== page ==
Kinyonga
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I'm working on cellular respiration atm, but how much detail are we supposed to know for the exam? (I'm doing AQA.) Just what's listed here or all the detail that you can find on this image of the Krebs Cycle, for example?

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Jpw1097
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(Original post by Kinyonga)
I'm working on cellular respiration atm, but how much detail are we supposed to know for the exam? (I'm doing AQA.) Just what's listed here or all the detail that you can find on this image of the Krebs Cycle, for example?

Definitely nowhere near the level of detail on that image. The level of information you need to know is what it says on the specification. For A level, this is the level of detail that I knew:

In the link reaction, pyruvate (a 3 carbon molecule) is dehydrogenated and decarboxylated to acetyl-CoA (a 2 carbon molecule) by the pyruvate dehydrogenase complex. In this process, one molecule of CO2 . The dehydrogenation reaction transfers electrons (and H+) to NAD+ forming NADH. The decarboxylation removes the carboxyl group from pyruvate forming carbon dioxide.

Acetyl-CoA then enters the Krebs/citric acid/TCA cycle where it combines with oxaloacetate (a 4 carbon molecule) to form citrate (a 6 carbon molecule). The Krebs cycle is a series of dehydrogenation and decarboxylation reactions in which 2 CO2 molecules, 3 NADH, 1 FADH2, and one ATP (technically GTP but this is converted to ATP) are produced. At the end of one cycle, you are left with oxaloacetate again, which combines with another molecule of acetyl-CoA to form citrate, and the whole cycle goes round again. You do NOT need to know the names of all the intermediates and all the different enzymes. Just know the principles, decarboxylation reactions produced CO2, dehydrogenase reactions form either NADH or FADH2.

Hope that helps.
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Kinyonga
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(Original post by Jpw1097)
Definitely nowhere near the level of detail on that image. The level of information you need to know is what it says on the specification. For A level, this is the level of detail that I knew:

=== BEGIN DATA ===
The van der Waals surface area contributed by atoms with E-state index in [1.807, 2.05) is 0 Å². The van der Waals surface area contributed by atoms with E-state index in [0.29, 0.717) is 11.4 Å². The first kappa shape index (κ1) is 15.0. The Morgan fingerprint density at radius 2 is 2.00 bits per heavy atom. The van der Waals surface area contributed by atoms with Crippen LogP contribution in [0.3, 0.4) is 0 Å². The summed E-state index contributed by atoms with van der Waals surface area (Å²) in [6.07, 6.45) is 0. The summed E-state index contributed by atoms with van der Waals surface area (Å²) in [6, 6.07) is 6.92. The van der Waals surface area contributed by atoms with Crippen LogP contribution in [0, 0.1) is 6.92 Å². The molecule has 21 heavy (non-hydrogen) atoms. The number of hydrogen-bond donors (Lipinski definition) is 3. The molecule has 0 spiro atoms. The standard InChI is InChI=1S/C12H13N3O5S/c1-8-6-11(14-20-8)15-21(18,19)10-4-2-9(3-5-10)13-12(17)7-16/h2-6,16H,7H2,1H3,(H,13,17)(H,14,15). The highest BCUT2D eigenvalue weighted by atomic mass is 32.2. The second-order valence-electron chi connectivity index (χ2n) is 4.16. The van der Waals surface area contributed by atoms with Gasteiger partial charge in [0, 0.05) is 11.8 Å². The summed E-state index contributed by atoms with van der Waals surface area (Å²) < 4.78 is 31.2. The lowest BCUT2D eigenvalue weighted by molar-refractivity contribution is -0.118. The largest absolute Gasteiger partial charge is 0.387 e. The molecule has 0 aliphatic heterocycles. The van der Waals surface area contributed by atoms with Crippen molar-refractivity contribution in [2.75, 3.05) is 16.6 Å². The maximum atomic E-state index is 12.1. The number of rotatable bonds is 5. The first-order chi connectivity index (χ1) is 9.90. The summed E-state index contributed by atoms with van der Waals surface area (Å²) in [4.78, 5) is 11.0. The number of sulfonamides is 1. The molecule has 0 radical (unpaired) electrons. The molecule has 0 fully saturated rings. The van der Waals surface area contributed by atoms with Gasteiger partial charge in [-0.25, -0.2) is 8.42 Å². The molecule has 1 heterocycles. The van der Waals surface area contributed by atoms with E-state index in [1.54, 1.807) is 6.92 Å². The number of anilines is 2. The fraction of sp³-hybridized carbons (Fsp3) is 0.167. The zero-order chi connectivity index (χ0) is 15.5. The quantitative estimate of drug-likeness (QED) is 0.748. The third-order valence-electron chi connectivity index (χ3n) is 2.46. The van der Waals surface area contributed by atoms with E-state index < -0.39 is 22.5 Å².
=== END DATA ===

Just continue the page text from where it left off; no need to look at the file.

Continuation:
In the link reaction, pyruvate (a 3 carbon molecule) is dehydrogenated and decarboxylated to acetyl-CoA (a 2 carbon molecule) by the pyruvate dehydrogenase complex. In this process, one molecule of CO2 . The dehydrogenation reaction transfers electrons (and H+) to NAD+ forming NADH. The decarboxylation removes the carboxyl group from pyruvate forming carbon dioxide.

Acetyl-CoA then enters the Krebs/citric acid/TCA cycle where it combines with oxaloacetate (a 4 carbon molecule) to form citrate (a 6 carbon molecule). The Krebs cycle is a series of dehydrogenation and decarboxylation reactions in which 2 CO2 molecules, 3 NADH, 1 FADH2, and one ATP (technically GTP but this is converted to ATP) are produced. At the end of one cycle, you are left with oxaloacetate again, which combines with another molecule of acetyl-CoA to form citrate, and the whole cycle goes round again. You do NOT need to know the names of all the intermediates and all the different enzymes. Just know the principles, decarboxylation reactions produced CO2, dehydrogenase reactions form either NADH or FADH2.

Hope that helps.
That's very helfpul, thank you. I'll still go ahead and learn about the processes in more detail (it's so fascinating), but it's reassuring I don't have to memorise absolutely everything
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Jpw1097
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(Original post by Kinyonga)
That's very helfpul, thank you. I'll still go ahead and learn about the processes in more detail (it's so fascinating), but it's reassuring I don't have to memorise absolutely everything
Definitely go ahead and learn the process in more detail if you want. Never just stick to learning the spec, always try to understand why. The more detail you learn something, the easier facts (which are required at A level) will become much easier to remember. Even the level of detail I gave you is probably beyond what you need to know.
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